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“African American history is American history. You can’t tell it without talking about the contributions, the questions, the very heart of the creativity of African American culture.”

As a poet and director of the Smithsonian’s National Museum of African American History and Culture , Kevin Young thinks a lot about how African American culture is a crucial part of American culture. From blues music to poetry, from cakewalk dances to Black Twitter, Young draws connections across time as he discusses a wide range of art forms and cultural phenomena.

In this episode, hosted by Getty Research Institute associate curator Dr. LeRonn Brooks, Young discusses his poetry and the visibility and influence of African American art across mediums and history.

Young is the Andrew W. Mellon Director of the Smithsonian’s National Museum of African American History and Culture and the poetry editor of The New Yorker. He has published fifteen books of poetry and prose and is the recipient of numerous awards and honors, including the Graywolf Press Nonfiction Prize and the PEN Open Book Award, and fellowships from the Guggenheim Foundation and MacDowell Colony. He was also finalist for the National Book Critics Circle Award for criticism.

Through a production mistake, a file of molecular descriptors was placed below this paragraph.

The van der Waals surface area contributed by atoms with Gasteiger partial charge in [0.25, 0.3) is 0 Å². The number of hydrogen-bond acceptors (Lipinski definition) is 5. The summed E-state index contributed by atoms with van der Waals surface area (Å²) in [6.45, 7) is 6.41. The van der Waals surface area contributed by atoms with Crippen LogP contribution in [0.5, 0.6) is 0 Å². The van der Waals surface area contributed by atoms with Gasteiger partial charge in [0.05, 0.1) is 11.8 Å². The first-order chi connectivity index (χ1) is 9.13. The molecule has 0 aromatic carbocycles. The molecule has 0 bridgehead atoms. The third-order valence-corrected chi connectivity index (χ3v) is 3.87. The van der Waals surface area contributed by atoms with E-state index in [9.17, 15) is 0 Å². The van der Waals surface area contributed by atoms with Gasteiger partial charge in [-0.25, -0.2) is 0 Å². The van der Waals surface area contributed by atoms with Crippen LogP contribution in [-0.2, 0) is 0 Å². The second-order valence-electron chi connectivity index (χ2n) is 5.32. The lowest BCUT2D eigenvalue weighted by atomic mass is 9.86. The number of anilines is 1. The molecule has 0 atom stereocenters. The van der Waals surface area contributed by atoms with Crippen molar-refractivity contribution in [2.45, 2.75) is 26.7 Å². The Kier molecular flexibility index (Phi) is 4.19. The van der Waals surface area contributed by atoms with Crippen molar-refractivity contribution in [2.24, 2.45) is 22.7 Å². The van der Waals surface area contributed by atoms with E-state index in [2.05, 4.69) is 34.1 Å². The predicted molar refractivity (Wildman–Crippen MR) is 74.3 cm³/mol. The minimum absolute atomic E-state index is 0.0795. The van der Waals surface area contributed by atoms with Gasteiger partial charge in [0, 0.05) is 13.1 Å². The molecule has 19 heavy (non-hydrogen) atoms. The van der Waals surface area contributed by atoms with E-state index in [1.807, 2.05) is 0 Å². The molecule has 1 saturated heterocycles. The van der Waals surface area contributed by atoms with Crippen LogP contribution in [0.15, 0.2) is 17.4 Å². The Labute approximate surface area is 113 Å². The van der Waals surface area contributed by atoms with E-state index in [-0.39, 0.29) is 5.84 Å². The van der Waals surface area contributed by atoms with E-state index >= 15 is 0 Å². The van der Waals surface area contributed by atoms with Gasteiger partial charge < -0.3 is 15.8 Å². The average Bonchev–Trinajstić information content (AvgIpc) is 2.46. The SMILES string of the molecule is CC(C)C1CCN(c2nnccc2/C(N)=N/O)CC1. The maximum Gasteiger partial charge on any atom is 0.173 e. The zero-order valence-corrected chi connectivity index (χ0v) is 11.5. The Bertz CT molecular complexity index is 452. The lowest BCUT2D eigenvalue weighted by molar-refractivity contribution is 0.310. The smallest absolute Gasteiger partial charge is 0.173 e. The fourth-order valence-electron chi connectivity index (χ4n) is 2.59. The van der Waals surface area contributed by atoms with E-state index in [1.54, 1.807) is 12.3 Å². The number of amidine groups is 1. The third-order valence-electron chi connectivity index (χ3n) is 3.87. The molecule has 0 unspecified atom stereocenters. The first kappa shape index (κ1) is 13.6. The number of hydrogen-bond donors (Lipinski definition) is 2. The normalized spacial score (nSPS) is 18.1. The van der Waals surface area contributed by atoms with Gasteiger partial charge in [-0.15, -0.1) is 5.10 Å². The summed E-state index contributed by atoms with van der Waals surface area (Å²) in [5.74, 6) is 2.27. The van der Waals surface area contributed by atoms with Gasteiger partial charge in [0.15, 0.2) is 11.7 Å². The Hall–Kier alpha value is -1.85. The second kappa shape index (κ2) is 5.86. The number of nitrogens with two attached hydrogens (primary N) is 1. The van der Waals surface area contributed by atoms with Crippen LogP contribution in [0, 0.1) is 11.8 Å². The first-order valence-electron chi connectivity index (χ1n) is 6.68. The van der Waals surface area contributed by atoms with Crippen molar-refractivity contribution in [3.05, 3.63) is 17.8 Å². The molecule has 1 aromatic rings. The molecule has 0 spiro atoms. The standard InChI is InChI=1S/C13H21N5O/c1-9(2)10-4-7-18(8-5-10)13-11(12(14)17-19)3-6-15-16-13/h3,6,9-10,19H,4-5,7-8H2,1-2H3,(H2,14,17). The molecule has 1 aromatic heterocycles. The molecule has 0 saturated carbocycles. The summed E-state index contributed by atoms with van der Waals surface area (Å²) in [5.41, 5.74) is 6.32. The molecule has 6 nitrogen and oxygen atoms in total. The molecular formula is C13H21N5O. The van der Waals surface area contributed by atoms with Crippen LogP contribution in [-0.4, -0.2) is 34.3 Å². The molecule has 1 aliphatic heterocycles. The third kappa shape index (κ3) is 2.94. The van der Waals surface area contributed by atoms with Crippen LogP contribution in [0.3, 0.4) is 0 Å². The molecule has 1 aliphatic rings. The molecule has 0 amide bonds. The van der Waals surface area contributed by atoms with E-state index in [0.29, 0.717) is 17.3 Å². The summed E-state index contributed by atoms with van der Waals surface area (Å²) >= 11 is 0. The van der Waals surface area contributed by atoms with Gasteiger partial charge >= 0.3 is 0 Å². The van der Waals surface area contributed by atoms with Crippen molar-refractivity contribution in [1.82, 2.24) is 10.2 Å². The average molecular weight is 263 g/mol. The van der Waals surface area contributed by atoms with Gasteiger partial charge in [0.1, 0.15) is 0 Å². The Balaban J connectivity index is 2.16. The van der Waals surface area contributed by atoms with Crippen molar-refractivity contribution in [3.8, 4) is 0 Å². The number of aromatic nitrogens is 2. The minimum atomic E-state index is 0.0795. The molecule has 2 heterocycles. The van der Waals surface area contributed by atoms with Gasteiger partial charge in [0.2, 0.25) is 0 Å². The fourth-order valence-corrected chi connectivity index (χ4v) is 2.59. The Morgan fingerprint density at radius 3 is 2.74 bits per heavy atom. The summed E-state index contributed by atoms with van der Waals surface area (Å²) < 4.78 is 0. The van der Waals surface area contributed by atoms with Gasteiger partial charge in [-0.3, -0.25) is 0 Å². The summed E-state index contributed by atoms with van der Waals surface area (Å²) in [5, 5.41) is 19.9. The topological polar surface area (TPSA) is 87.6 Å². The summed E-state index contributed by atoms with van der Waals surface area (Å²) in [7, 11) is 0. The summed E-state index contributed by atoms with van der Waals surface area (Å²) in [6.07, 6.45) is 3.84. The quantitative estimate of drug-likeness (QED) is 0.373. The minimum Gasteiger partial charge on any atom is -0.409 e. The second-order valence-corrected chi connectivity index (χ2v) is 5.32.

Waist-up portrait of curator LeRonn Brooks

Curator and host LeRonn Brooks

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Kevin Young

LeRonn Brooks: Hello, I am LeRonn Brooks, associate curator for Modern and Contemporary Collections at the Getty Research Institute. Welcome to Art + Ideas. I’m your host for a three-episode series about poetry and visual art.
Kevin Young: African American history is American history. Yo...

Music Credits
“The Dharma at Big Sur – Sri Moonshine and A New Day.” Music written by John Adams and licensed with permission from Hendon Music. (P) 2006 Nonesuch Records, Inc., Produced Under License From Nonesuch Records, Inc. ISRC: USNO10600825 & USNO10600824

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This post is part of Art + Ideas, a podcast in which Getty president Jim Cuno talks with artists, writers, curators, and scholars about their work.
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